The confrontation between Iran and the United States over Iran's nuclear program is likely to end in US air strikes against Tehran's nuclear facilities.
Resident Scholar Joshua Muravchik
There is little room for doubt that Iran, despite pro forma denials, is working to develop nuclear weapons and not just nuclear energy. Of course, many people in the Middle East are skeptical of American claims about this because of Iraq. But the answer to this is that while the US was grievously wrong about Iraqi weapons of mass destruction, Washington did not lie. After all, it was the US that announced that no WMDs had been found in Iraq. If we were lying, we could have claimed otherwise or even planted things in Iraq once we occupied it.
In the case of Iran, there are several powerful reasons to believe that its nuclear program is intended for weapons:
- After its hand was forced by revelations by an opposition group, the Iranian government confessed that it had filed false reports to the International Atomic Energy Agency for 18 years.
- It still refuses to give the IAEA complete cooperation.
- Iran has stonewalled long, patient European efforts to negotiate an end to the crisis as well as Russia's compromise proposal to enrich nuclear fuel for Iran.
- Some of its acknowledged activities have no technological purpose except for weapons.
- President Mahmoud Ahmadinezhad alluded to other Iraqi nuclear programs in a recent speech.
- Iran was involved with the nuclear weapons proliferation activities of the Pakistani nuclear scientist A. Q. Khan.
The US views Iranian nuclear weapons as especially threatening. Iran is an unusually barbaric regime. It has organized death squads to murder its own dissidents at home. It has sent "hit" teams to murder dissidents abroad. It is the single most active government in the world in funding, supporting and organizing terrorist activity.
Moreover, it is uniquely virulent. Repeatedly, Ahmadinezhad has called for the destruction of Israel. He has also called for the destruction of the United States. Less attention was paid to this, probably because people thought it less likely to be acted upon. But the Iranian regime has sponsored the murder of Americans where it can. Also, "death to America" is the official slogan of that regime, painted on walls and chanted at Friday prayers.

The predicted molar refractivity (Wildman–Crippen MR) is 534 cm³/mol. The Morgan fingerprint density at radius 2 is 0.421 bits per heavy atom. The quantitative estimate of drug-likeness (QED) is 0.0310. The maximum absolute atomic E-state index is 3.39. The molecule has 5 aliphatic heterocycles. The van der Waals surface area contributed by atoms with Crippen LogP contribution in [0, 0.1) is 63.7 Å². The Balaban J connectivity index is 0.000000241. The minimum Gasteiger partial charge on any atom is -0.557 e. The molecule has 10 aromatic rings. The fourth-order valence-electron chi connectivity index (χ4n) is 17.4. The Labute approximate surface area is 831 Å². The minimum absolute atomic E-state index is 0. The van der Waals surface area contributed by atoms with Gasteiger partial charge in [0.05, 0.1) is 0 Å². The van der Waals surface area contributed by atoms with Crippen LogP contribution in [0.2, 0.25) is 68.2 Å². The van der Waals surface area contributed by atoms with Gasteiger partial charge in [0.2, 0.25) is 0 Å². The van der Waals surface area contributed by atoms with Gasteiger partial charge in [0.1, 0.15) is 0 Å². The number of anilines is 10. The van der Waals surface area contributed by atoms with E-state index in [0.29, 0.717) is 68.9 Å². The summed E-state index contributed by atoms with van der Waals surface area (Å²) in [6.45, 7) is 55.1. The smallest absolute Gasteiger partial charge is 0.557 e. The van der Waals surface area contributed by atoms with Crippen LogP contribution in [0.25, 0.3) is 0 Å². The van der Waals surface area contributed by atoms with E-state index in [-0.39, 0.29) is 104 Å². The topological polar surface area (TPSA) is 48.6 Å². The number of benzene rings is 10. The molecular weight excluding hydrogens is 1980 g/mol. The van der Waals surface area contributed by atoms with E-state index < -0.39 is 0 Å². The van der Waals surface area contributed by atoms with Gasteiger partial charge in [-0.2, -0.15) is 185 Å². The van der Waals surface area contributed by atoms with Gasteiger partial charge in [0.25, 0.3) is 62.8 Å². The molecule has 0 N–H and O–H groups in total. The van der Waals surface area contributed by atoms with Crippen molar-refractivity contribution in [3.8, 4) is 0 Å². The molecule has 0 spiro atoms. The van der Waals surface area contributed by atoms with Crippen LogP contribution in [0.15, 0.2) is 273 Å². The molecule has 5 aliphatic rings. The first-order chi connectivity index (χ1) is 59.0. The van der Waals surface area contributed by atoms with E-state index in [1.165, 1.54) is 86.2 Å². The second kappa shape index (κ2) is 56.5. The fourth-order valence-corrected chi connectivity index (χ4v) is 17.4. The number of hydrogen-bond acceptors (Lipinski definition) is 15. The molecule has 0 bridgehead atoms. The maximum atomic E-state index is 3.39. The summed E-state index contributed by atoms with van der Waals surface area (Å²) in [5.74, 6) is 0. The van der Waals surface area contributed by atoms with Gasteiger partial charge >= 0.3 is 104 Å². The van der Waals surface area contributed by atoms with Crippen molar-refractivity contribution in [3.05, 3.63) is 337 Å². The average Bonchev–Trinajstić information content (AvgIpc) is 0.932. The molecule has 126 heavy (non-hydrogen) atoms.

For these reasons, President George W. Bush and members of his administration have said they will not tolerate a nuclear armed Iran. Is this inconsistent, since we do tolerate nuclear weapons in the hands of other states? Only slightly. We have tried to discourage nuclear proliferation everywhere and have been instrumental in persuading several states to abandon their weapons programs. Others we have not been able to stop. But there is no other regime on earth whose conduct so traduces the norms of civilized behavior.
The United States, as everyone knows, finds itself in a great mess in Iraq, where we have made many mistakes and are stretched thinly. For that reason Washington will be reluctant to undertake military action in Iran.
Should Washington go down that route, the US will surely pay a heavy price. By this I do not mean the various ways in which Iran will try to strike back at us in Iraq or Afghanistan or on American soil. I mean we will intensify anti-American feelings that are already far too high in the Middle East and elsewhere. We may also strengthen the Iranian regime. We know its undemocratic rule is quite unpopular in Iran, but people may rally around the regime if we bomb their country.
For all these reasons, Washington has taken a low-key approach, backing the Europeans and even the Russians, hoping that their diplomatic initiatives will work. So far, they have not worked, and their sponsors have undermined themselves. When Javier Solana, the EU leader, declares that the military option against Iran is absolutely "off the table", he is telling Tehran that it need not negotiate in good faith. And when Moscow refuses to support stern sanctions in the Security Council, it is making it more likely that Tehran will continue to brush aside Russia's proposal.
In the end, if Tehran continues its obdurate refusal to back down from its drive for nuclear weapons, I believe the US will act on its own. There is zero possibility of an Iraq-style invasion. But the US could conduct a bombing campaign that would destroy much of Iran's nuclear facilities. We would not have to destroy it all to set back by years Iran's acquisition of "the bomb". Perhaps that would buy enough time for the Iranian people to take their country back from their benighted rulers.
Joshua Muravchik is a resident scholar at AEI.